Cash for Clunkers Helps Local Government

Fresno, CA Joe Stasikonas traded in his old Ford Van for a new Chevy Aveo, after trying to buy a Toyota. "I went next door to the Toyota dealer and they said you need to make an appointment to even talk to a salesman, and I said, well forget that, I'll go next door and see what I can work out over there." Stasikonas said. But while Stasikonas got to drive his new car home , the Chevrolet dealer he bought it from is being cautious on future sales. Owner Brett Hedrick explains, "We are making deals, we are holding the vehicles, we are holding the paperwork, we don't want to commit that customer when we can't be absolutely sure."

Certainty won't come until the Senate votes to approve the additional two billion dollars already approved by the House for the program. But some dealers are confident the money will be there. Across the street at Future Ford, they plan to keep making deals, anticipating the government will not let this successful program die. The surge in sales is welcome news to the City of Clovis, which relies on car sales for a good chunk of its sales tax revenue.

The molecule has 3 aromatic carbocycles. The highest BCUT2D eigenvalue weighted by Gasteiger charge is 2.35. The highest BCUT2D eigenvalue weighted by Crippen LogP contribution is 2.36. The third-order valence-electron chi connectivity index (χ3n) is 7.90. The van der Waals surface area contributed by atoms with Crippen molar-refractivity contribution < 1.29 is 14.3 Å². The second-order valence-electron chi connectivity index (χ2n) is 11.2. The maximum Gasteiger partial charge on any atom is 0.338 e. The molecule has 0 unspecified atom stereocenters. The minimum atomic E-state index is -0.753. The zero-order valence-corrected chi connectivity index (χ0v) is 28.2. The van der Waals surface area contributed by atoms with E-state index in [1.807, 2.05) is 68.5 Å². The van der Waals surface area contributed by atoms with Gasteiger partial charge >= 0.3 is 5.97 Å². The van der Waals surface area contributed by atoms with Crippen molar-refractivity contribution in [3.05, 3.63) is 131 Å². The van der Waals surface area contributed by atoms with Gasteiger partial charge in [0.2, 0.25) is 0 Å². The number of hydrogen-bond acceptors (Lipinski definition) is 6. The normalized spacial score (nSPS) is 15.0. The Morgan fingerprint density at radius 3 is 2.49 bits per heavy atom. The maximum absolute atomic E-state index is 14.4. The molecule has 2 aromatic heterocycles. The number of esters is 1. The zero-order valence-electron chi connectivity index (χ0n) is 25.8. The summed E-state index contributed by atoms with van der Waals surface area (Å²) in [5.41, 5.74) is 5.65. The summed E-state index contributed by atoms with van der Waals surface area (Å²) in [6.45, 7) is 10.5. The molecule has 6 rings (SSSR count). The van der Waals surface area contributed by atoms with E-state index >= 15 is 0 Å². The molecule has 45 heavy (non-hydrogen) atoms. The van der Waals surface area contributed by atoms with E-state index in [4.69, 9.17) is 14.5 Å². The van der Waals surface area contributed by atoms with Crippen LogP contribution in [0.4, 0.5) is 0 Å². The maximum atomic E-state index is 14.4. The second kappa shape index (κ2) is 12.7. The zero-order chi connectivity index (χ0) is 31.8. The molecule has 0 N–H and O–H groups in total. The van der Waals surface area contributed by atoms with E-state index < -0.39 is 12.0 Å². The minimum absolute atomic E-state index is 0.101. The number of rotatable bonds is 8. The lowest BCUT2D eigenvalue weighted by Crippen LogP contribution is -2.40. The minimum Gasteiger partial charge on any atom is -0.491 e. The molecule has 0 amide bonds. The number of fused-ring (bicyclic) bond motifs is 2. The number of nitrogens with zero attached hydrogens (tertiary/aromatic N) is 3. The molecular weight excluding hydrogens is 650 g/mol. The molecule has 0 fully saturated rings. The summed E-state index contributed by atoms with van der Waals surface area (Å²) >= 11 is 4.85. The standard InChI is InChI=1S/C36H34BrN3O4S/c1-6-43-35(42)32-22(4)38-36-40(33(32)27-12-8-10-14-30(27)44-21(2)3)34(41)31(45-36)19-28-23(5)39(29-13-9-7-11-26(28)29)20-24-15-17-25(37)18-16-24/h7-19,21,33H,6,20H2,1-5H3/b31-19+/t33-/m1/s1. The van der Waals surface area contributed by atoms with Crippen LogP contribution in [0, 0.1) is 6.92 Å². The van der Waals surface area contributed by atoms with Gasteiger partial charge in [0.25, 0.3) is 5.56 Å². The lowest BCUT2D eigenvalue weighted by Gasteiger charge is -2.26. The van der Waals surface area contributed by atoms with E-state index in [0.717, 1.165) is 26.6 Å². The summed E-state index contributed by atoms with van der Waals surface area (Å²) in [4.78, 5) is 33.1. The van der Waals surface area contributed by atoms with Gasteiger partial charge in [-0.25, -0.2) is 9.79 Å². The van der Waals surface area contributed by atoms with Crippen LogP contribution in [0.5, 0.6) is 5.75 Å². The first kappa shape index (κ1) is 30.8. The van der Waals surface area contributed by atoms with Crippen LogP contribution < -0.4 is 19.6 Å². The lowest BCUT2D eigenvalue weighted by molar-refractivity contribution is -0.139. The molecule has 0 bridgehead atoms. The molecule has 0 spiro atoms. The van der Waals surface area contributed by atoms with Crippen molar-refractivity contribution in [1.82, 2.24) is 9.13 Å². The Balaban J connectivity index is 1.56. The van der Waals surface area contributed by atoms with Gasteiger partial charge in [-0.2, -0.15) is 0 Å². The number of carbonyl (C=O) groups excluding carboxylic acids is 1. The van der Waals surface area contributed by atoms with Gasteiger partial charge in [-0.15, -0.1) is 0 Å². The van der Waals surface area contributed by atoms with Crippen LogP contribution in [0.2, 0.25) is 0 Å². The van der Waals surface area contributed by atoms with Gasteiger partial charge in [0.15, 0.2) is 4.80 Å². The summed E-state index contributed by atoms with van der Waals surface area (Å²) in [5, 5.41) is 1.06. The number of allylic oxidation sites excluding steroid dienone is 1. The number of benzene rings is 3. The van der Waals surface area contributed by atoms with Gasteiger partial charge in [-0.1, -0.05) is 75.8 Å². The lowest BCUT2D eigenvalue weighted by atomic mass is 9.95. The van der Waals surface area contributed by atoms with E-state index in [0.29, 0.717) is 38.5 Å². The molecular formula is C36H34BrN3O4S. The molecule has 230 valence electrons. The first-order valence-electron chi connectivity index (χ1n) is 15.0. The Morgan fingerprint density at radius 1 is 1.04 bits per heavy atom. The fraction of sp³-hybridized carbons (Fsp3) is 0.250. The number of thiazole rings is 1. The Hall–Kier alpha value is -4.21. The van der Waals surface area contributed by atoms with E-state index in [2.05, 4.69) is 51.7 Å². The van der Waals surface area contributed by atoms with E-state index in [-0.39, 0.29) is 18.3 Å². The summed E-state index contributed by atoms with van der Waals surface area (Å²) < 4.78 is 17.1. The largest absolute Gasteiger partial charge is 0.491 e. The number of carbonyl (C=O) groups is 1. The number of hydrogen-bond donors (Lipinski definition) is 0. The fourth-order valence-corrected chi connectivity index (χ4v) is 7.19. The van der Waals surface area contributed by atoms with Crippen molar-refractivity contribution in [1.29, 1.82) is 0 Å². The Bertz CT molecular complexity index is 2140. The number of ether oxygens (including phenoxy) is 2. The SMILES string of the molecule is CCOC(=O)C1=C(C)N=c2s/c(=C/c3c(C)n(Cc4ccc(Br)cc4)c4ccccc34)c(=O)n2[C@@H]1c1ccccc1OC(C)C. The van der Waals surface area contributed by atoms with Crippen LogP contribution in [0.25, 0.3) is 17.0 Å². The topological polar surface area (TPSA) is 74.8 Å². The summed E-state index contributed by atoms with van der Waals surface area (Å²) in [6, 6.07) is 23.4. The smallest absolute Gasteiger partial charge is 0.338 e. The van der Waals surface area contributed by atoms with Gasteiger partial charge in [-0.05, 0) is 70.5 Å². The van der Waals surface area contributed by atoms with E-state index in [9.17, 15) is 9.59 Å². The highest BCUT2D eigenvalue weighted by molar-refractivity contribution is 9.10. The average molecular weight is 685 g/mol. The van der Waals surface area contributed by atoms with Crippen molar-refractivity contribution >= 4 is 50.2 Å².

City Manager Kathy Millison says each sale means about $300 in taxes. "For us, sales tax is about 40% of our revenue for critical services like police and fire. And our auto dealers are at least 40% of that, if not more." Millison said.

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